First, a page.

Helping consumers break the rules of design, for fun and profit
Traditionally, annuals fill the shelves of garden centers come Mother’s Day. The beautiful pieces wait for customers to pile them into carts, move through the check-out line and carry them home to fill containers and hanging baskets.
But the popularity of pots stuffed with annuals has waned, to be replaced by a growing interest in foliage, tropicals, perennials, shrubs and even trees gracing beautiful containers. Add water plants and edibles into the mix, and growers have a whole new — and large — palette to add to their inventory.
Years ago, a gardening magazine coined the term “thriller, filler, spiller” as a method for designing containers, according to Christina Salwitz, a garden designer, photographer and owner of Personal Garden Coach (Renton, Washington). A tall plant thrills in the middle of the container, surrounded by smaller plants that fill in, with trailing plants spilling over the edge. That’s a good plan for beginning DIY’ers, she said, but it’s not the hard and fast rule it’s become.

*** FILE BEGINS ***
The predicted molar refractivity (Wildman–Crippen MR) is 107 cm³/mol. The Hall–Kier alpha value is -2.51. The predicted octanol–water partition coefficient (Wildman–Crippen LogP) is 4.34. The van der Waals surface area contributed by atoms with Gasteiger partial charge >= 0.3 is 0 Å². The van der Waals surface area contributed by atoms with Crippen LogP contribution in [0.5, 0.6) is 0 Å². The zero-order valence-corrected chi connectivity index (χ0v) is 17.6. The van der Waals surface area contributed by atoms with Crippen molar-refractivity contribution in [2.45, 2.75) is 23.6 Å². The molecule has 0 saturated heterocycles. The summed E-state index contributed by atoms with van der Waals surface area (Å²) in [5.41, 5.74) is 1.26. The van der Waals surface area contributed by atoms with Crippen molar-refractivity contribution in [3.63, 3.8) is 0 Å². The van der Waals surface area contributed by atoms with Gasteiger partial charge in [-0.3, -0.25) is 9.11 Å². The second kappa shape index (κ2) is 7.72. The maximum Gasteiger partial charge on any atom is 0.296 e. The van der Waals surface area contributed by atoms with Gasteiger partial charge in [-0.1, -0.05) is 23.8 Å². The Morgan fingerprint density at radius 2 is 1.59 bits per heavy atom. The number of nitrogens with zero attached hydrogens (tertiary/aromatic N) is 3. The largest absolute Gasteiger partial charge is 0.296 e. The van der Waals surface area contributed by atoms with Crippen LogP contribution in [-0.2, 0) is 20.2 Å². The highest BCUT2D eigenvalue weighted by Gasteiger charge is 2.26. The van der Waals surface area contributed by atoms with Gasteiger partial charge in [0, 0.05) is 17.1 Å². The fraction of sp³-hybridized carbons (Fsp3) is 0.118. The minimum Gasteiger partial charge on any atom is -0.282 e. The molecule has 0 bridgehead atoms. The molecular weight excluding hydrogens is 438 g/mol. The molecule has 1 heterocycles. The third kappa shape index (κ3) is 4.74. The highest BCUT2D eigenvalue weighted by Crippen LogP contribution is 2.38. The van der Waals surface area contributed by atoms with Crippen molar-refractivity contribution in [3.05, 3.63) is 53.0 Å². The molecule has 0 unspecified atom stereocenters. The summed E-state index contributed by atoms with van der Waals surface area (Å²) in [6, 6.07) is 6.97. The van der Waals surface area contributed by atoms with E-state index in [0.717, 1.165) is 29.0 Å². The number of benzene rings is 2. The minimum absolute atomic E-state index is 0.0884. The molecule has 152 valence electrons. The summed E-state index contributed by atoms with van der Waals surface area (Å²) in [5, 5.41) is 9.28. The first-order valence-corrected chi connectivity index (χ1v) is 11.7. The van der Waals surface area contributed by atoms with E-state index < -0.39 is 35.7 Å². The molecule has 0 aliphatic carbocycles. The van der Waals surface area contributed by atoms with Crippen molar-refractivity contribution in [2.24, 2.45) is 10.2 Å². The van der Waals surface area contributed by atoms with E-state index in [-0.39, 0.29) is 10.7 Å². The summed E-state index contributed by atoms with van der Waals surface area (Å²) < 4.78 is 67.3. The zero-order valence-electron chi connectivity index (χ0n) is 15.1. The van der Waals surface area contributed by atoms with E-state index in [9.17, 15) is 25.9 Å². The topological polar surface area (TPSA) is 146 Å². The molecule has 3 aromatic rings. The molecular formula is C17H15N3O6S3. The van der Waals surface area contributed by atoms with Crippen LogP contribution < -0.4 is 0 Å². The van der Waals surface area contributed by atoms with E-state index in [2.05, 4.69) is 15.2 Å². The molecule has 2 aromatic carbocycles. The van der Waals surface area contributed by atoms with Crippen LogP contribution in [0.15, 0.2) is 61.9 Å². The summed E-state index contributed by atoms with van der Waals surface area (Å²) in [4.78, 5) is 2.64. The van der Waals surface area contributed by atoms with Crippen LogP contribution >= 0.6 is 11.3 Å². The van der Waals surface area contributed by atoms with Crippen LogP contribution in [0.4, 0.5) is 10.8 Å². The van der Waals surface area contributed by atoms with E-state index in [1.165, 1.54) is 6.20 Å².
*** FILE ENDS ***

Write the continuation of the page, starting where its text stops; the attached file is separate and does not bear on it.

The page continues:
“It is a famous formula to make designing a container easier,” Salwitz said. “The problem is that gardeners took it as gospel that you had to have something in the middle with everything dancing around it. It’s a great idea but not always easy to sell. People are feeling militant about following the rules.”
‘Plug and play’
Saltwitz, who specializes in containers in her design work, looks at height, then thinks about color and texture when putting plants together in a pot. She — or her client — can then pull a wagon around a nursery and “plug and play.” Customers approach it just as they would in a department store shopping for an outfit.
At The Garden Corner in Tualatin, Oregon, owner Jonn Karsseboom arranged the nursery in blocks of color by both flower and foliage, so customers can plug and play as they wander.